All-Time Men's Tennis Coaching Records 7
Chancellor Daniel L. Ritchie 8
Vice Chancellor for Sports and Wellness Bernie Mullin 8
Director of Athletics Joel Maturi 8
Pioneer Athletics Fund 9-10
Campus Life at the University of Denver 11
Denver and the Rocky Mountain Region 12
1997 Men's Tennis Schedule Back Cover
DU Tennis on 'the In'terne't
Check out the University of Denver's tennis home page
and find out news and information about each of DD's
18 intercollegiate sports programs on the internet at
U_IV.R$ITT o. DEN_E...
"Smart Choices," sponsored by FHP Health Care, is a University of
Denver Division of Athletics, Recreation and Wellness program designed
to promote responsible decision making among DU student-athletes and
membersof theDUcommunitywithregard to alcohol, substanceabuse and
sexual responSibility. Under the direction of Associate Athletics Director
Diane Wendt, this unique peer education programhas benefited from two
NCAA Foundation grants and two years of program funding from the
Colorado Department of Transportation and Safety since its inception in
The "Smart Choices" program offers prevention education seminars
and activities addressing topics ofinterestandconcern among DU studentathletes.
TheSmartChoices Student-Athlete Advisoryboard provides peer
leadership and direction for the program throughout the academic year.
Diana McNab, director of wellness, has been instrumental in the planning
and offering of educational seminars which focus on the topic of wellness
and whole person education. The Colorado Departmentof Transportation
and Safety grant is coordinated by Deanna Blood, head women's lacrosse
In1993-94, as a resultofthecontinuedsuccess ofthe program, DU was
selected as one of 46 pilot NCAA institutions in the country to participate
in the NCAA Life-Skills programs. To find outmoreabout"SmartChoices,"
call (303) 871-3398.
1997 Denver Men's Tennis Media Guide • 1 BI
DENVER MEN'S TENNIS (BY CLASS)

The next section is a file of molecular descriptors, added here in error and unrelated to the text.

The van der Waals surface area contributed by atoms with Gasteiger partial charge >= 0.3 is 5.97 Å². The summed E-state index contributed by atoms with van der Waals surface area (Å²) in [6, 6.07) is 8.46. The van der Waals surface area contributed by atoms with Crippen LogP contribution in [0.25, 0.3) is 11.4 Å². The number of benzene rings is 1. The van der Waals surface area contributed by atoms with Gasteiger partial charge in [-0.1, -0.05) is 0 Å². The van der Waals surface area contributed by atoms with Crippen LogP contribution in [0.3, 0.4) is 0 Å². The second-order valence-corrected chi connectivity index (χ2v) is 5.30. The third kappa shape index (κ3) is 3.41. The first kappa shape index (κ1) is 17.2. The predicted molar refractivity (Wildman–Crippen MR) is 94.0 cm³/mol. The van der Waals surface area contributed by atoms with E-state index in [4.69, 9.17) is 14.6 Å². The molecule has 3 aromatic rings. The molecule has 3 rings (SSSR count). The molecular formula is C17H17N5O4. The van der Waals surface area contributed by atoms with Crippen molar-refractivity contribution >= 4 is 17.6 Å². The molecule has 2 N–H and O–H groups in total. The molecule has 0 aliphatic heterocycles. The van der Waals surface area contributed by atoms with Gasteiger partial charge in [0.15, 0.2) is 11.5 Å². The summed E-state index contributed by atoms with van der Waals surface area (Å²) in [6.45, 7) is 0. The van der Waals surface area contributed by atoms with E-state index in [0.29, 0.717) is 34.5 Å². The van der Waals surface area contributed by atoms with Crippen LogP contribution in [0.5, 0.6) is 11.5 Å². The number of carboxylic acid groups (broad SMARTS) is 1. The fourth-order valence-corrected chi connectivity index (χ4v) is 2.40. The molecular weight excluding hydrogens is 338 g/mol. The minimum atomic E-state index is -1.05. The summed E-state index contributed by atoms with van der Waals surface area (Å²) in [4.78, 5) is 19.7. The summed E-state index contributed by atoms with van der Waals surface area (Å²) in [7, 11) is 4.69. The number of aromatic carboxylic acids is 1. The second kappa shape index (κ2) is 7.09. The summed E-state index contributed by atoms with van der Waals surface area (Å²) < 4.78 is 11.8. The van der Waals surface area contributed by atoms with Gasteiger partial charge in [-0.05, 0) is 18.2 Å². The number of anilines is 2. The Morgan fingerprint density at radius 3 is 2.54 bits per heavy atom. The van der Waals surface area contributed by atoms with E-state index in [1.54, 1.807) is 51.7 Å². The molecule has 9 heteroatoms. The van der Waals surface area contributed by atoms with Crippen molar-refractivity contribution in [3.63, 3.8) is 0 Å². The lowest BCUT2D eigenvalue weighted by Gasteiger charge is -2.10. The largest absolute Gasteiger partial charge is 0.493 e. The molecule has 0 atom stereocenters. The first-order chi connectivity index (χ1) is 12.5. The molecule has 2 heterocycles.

David Von Stroh
DENVER MEN'S TENNIS (APHABETICAL)
David Von Stroh
Turkish native Orkun Olgar concludes his fouryear
career for the crimson and gold this season.
iI1lI 2· 1997 Denver Men's Tennis Media Guide
Yesilyurt Istanbul, Turkey
Yesilyurt Istanbul, Turkey
Laguna Hills, California
Santa Rosa, California
Yesilyurt Istanbul, Turkey
Yesilyurt Istanbul, Turkey
Laguna Hills, California
Santa Rosa, California
Senior Brian Post returns after completing last
season with a 21-6 record at No.6 competition.
Sophomores (5): Curley
Juniors (0): None
Seniors (2): algar, Orkun
Head Coach Rob Oertel
Rob Oertel was named the University
of Denver's head tennis coach
on August 26,1996 after seven
successful seasons leading the
Indiana State University tennis
program. In search of Division I
experience and a proven winner to
help steer DU's move to Division I
tennis, DU found the perfect fit in
"1 am thrilled about the
potential that the DU athletics
program has and am really excited about being a part of an
outstanding academic institution. Certainly the new Daniel L.
Ritchie Center was one of the biggest drawing cards in wanting to
be a part of Pioneer athletics."
In 1990 Oertel led the Sycamore men to a 13-10 overall
mark. Just two seasons earlier ISU had been 3-7. Oertel guided
both the men's and women's programs in 1990 before assuming